Zach St. Pierre

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I feel like I’ve had clicks before, I know the first Fuse I went to was a moment in my life when everything changed. My biggest moment was with Geoff- I started doing counseling with him and actually started moving away from all the depression and darkness. I hated everything and everyone- that changed a year and a half ago. That’s my big ‘when I met God moment’. That’s when I started to actually believe for myself. I started going to church because that’s what I believed and that’s what I needed to do. I didn’t just go because it’s what my mom wanted me to do.

For the longest time, I would just roll my eyes at everything. I hated God. I hated everyone, including myself. I realized that’s not how the world works and that’s not how, or who, God is. It’s a hard realization to have at sixteen. I just knew that I had never seen anyone at the church or anyone who claimed to know God, be hateful. No one here is hateful. Everyone is happy, even when things don’t go their way, even when they have every human right to be hateful. It’s just not in them. God isn’t hate.

My dad left me when I was seven. I didn’t see him for nine years and it was actually a month and a half ago when I saw him for the first time. For the longest time, I didn’t rely on my faith at all to get me through that, because I was just angry. It just gave me another reason to be angry at the world. But recently when I talk about it to people, they don’t understand why I’m not angry, because I’m never mad at him. I think the reason is, there’s no point in being mad. It doesn’t do anything for me, it doesn’t do anything for him and more importantly, it doesn’t do anything for God to just be angry all the time. My father left my mom I and have every right in the world to tell him he’s terrible and never talk to him for the rest of my life. It doesn’t do anything for me.

I think it’s a really good opportunity to tell people about forgiveness when they ask why I’m not angry. I believe in forgiveness and I believe that we’re called to forgive people. Forgiveness is almost never about what the other person either did or did not do. Forgiveness is almost entirely about you and God. It has almost nothing to do with the person who wronged you. It’s giving up any hatred you have and giving it away to God. It’s saying “this is what happened, God, I forgive this person and what they’ve done” and doing openhandledly. That’s the reason you don’t see a lot of hate in the church. They know how to forgive and not hold resentment in their heart. And that’s hard and I don’t do that all the time, but I’ve shared that with several nonbelievers and they’re just blown away by the fact that I’m not angry.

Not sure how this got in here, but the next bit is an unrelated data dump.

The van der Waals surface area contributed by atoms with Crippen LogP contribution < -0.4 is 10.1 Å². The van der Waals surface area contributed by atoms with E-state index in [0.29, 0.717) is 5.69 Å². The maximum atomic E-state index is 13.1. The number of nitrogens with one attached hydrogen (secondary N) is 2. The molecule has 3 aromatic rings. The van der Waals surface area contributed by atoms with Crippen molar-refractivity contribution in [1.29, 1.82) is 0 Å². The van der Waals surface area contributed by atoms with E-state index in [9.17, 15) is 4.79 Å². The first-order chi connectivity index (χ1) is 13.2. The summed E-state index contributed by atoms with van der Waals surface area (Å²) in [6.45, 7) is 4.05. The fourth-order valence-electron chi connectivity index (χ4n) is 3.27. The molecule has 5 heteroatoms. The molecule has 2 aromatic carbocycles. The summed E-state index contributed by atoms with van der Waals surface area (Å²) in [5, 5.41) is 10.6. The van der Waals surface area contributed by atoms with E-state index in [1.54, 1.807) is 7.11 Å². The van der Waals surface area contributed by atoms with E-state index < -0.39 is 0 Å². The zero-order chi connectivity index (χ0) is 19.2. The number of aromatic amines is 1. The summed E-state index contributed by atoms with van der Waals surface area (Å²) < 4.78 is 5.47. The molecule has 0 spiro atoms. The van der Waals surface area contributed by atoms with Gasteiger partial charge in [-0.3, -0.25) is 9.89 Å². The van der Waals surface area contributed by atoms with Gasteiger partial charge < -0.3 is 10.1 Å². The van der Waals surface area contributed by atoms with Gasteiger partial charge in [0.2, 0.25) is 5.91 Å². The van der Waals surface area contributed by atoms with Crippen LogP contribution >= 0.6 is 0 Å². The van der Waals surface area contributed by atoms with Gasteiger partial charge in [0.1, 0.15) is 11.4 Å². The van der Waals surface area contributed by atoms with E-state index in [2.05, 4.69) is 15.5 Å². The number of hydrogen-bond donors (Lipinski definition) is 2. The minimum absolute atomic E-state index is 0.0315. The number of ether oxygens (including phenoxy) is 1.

Missions do something in your heart. Anyone can go and build a house for widows in Guatemala, believer or non-believer. But there’s something about God calling you to go to a completely different hemisphere that changes things. About a month before I went to Guatemala, I was freaking out. I didn’t know why out of all the humans in the world, I was going. I didn’t think I was right to go. And then I got all the money I needed to, and about every step of the way, I’ve been smacked in the face to go. Just go. Everything just unfolded the way it was supposed to. Right before I left, I was just like “I see what you’re doing God.”

I came home with a different appreciation of the world. There’s so much more than the American culture I’ve been raised in. There’s life and family, giving and receiving. Everything was out of goodwill and family, and it’s a big deal to be called someones family. They’re really rich there. Not like American rich- they don’t drive cars, most of them don’t have shoes, most of them don’t have houses. But they’re happier. It’s weird to see that they’re living the opposite of what we’ve always been told- that money, cars, and things will make you happy. But there content.



Whenever I was in church, I would just roll my eyes and never pay attention because I was just angry at God. I didn’t want to be there. There are kids that sit in Ripple Effect and talk to their friends and roll their eyes and there’s nothing I can say that will stop them from doing that, but I hope one day they realize that you can’t just roll your eyes at everything. I did that for the longest time and it doesn’t work at all. Just care about whatever situation you’re in, whatever people you meet. Care about church, as cliche as that is. You don’t have to be grown up to care.



 

[Kylie Slater]

[2.27.18]